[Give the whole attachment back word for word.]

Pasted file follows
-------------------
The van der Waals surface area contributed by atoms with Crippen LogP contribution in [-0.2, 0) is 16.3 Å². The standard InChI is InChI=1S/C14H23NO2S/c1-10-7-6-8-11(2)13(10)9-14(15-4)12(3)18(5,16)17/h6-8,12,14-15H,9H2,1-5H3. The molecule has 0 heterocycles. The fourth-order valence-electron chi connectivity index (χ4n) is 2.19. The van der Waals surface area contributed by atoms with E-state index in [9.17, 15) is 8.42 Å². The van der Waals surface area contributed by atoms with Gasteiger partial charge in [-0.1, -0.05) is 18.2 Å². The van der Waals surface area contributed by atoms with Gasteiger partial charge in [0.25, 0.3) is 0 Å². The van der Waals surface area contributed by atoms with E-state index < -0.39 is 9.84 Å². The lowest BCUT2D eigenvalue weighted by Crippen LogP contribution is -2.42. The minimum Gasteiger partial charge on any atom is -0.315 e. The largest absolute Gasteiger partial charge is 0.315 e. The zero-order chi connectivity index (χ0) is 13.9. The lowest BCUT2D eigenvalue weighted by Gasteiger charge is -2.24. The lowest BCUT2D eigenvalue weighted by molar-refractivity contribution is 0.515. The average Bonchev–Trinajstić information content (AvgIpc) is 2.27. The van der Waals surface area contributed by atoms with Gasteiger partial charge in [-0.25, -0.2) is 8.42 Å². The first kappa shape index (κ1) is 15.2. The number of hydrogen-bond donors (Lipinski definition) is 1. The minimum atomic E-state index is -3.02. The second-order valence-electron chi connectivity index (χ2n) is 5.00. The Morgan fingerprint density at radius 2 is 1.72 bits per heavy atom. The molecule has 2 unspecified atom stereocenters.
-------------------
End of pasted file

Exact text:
The van der Waals surface area contributed by atoms with Crippen LogP contribution in [-0.2, 0) is 16.3 Å². The standard InChI is InChI=1S/C14H23NO2S/c1-10-7-6-8-11(2)13(10)9-14(15-4)12(3)18(5,16)17/h6-8,12,14-15H,9H2,1-5H3. The molecule has 0 heterocycles. The fourth-order valence-electron chi connectivity index (χ4n) is 2.19. The van der Waals surface area contributed by atoms with E-state index in [9.17, 15) is 8.42 Å². The van der Waals surface area contributed by atoms with Gasteiger partial charge in [-0.1, -0.05) is 18.2 Å². The van der Waals surface area contributed by atoms with Gasteiger partial charge in [0.25, 0.3) is 0 Å². The van der Waals surface area contributed by atoms with E-state index < -0.39 is 9.84 Å². The lowest BCUT2D eigenvalue weighted by Crippen LogP contribution is -2.42. The minimum Gasteiger partial charge on any atom is -0.315 e. The largest absolute Gasteiger partial charge is 0.315 e. The zero-order chi connectivity index (χ0) is 13.9. The lowest BCUT2D eigenvalue weighted by Gasteiger charge is -2.24. The lowest BCUT2D eigenvalue weighted by molar-refractivity contribution is 0.515. The average Bonchev–Trinajstić information content (AvgIpc) is 2.27. The van der Waals surface area contributed by atoms with Gasteiger partial charge in [-0.25, -0.2) is 8.42 Å². The first kappa shape index (κ1) is 15.2. The number of hydrogen-bond donors (Lipinski definition) is 1. The minimum atomic E-state index is -3.02. The second-order valence-electron chi connectivity index (χ2n) is 5.00. The Morgan fingerprint density at radius 2 is 1.72 bits per heavy atom. The molecule has 2 unspecified atom stereocenters.